While the guests are gorging themselves (eat more! it's a buffet! expensive ticket!) the bride and groom de-dressed and re-dressed into traditional hanboks and had a tea ceremony/photo shoot with anyone who wanted to drink tea with them. Once again, it's not about them, it's about the family.

After the photo shoot/reception, the two hopped in a limo and the family hopped into a bus. Together they travel to the after party.

That's where my wedding experience stops. My family continued on to the after party, but I was dropped off at the train station where I caught the 4:16 p.m. to Daejeon to meet my friends. Two hours later I was having dinner with the greatest, most American group of friends in the world (of Korea). Gosh, what a breath of fresh air! Talking fast, using slang, NOT using hand motions! Ah, fantastic!

And what wedding is not complete without a hookup? At lunch I was introduced to Kong Byeong Cheol. He's single, I'm single and we were born in the same year. Match made in heaven according to my family. Exchange numbers, now! Haha, weddings....

Here are a few pictures from the weekend. Since this is so long, I won't go into too much detail. Thanks for reading, you are a champ for finishing! Yay!

Cornelius, Kelly and Dave at the restaurant.

I took the train back to Gurye. This is the south gate. It says "Welcome to Gurye." It was a 4 mile walk. Had I known that, I would have grabbed a taxi. Oh well, live and learn.


  1. What a fantastic cultural experience for you and hysterical to me. Thanks for sharing.

    Happy Long Distance Labor Day!! Miss you. Momma

  2. You spoke of having a cultural experience for 1 years in Korea and I would say attending a Korean wedding would be a cultural experience not many of your friends are having. You certainly getting around in that small country, even by train or walking the roads. We wondered if you have come across a "stable" or what ever to see if your horse riding interests can be expanded. We enjoy your writings and how you see your new experiences. The family you live with sure seems to enjoy you, THANKS --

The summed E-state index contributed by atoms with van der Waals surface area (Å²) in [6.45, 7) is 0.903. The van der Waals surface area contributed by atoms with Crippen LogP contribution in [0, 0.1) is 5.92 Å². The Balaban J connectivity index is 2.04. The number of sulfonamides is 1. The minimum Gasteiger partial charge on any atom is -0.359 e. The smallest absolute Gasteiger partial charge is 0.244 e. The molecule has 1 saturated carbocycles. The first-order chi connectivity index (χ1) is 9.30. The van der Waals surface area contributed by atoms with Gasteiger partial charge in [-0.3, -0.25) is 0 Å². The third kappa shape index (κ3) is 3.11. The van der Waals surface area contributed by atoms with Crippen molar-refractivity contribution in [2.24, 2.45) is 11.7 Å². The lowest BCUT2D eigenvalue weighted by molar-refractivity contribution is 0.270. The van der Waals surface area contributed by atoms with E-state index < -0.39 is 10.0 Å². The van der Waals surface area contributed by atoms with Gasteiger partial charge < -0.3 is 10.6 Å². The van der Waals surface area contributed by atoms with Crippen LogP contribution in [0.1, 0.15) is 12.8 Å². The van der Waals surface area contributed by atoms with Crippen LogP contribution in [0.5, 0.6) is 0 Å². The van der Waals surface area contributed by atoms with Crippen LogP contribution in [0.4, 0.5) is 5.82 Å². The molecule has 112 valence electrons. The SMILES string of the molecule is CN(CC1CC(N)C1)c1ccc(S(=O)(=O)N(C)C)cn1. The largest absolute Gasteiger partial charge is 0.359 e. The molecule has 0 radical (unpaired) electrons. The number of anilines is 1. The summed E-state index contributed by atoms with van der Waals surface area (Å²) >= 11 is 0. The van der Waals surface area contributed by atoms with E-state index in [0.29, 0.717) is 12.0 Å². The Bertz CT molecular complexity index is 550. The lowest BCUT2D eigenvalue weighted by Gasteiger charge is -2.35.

3. The weddings vary depending on how "westernized" the families are. In most cases, though, I do not remember seeing the brides smile much at any of them. All my sisters' wedding pictures show somber faces. It is a formal therefore "serious" occasion.

    The traditional ceremony is more jovial with some goofy customs such as bridegroom giving the new mother-in-law a piggyback rides and such, once the bride survives the elaborate bowing-to-just-about-everybody-in-the-world part. Lots of different things in the traditional ceremony also depend on the family tradition and the region. My nephew married a Korean girl in the states a few years ago, and they had the tea and bowing ceremony in full Korean gear afterwards.

    I think your observation that it is a family matter is spot on. Pretty much everything is a family matter. The individualism is a foreign concept and although the more convenient western style wedding ceremony might have been adopted and simplified, marriage is essentially between two families. I guess that's good and bad - one can expect support as well as many nosy relatives. Not better or worse but different. However, the conflict arises when the foreign customs are imported without the supporting infrastructure in terms of customs and philosophy. For example, dating is part of the culture now, but the marriage still is a family matter which means the parents feel that they have the right to "veto" a candidate while the son or daughter may not share the same idea. Not that this type of conflict is limited to Korea, but this makes up a good portion of soap Korean opera material - at least it used to be a very popular story line.

    That was sort of odd that your host mom wanted you to wear blue jeans to the wedding. The only reason I can think of is that she thought you'd be uncomfortable taking the train to go to Deajun to see your friends in dress pants? Or maybe she considers the blue jeans more formal wear? I don't believe that would be the case. Anyway, you got away with jeans at a wedding - that's great.

    If you could get a good night's sleep with 7 people around your bed, I think you can do anything. You are a real trooper!

  4. You had a true experience and keen observation for Korean culture through wedding. It is really true that wedding ceremoney itself is all for family - mainly parents. I always think of that they put up a puppet show for their parents and relatives.

    There are some superstition(?) that happy & smily brides at the wedding will have the first daughter. Because Korean people still prefer to boys too much(at least one), I think this supersition still works. Nowadays people don't care that much but I heard of this from senior peple at the weddings many times.. Like "this bride smiles too much at her wedding, she will have first daugher.."

    It's good to hear that you had a chance to hang out with your own Amerian friends and release the stress/anxiety a little bit last weekend. I do remember that I was craving to talk in Korean with my friends in my Korean church during the first year when I was graduate student. Being around foreign language daily and living in different country is very stressful(I do know that). :-) You are doing so great!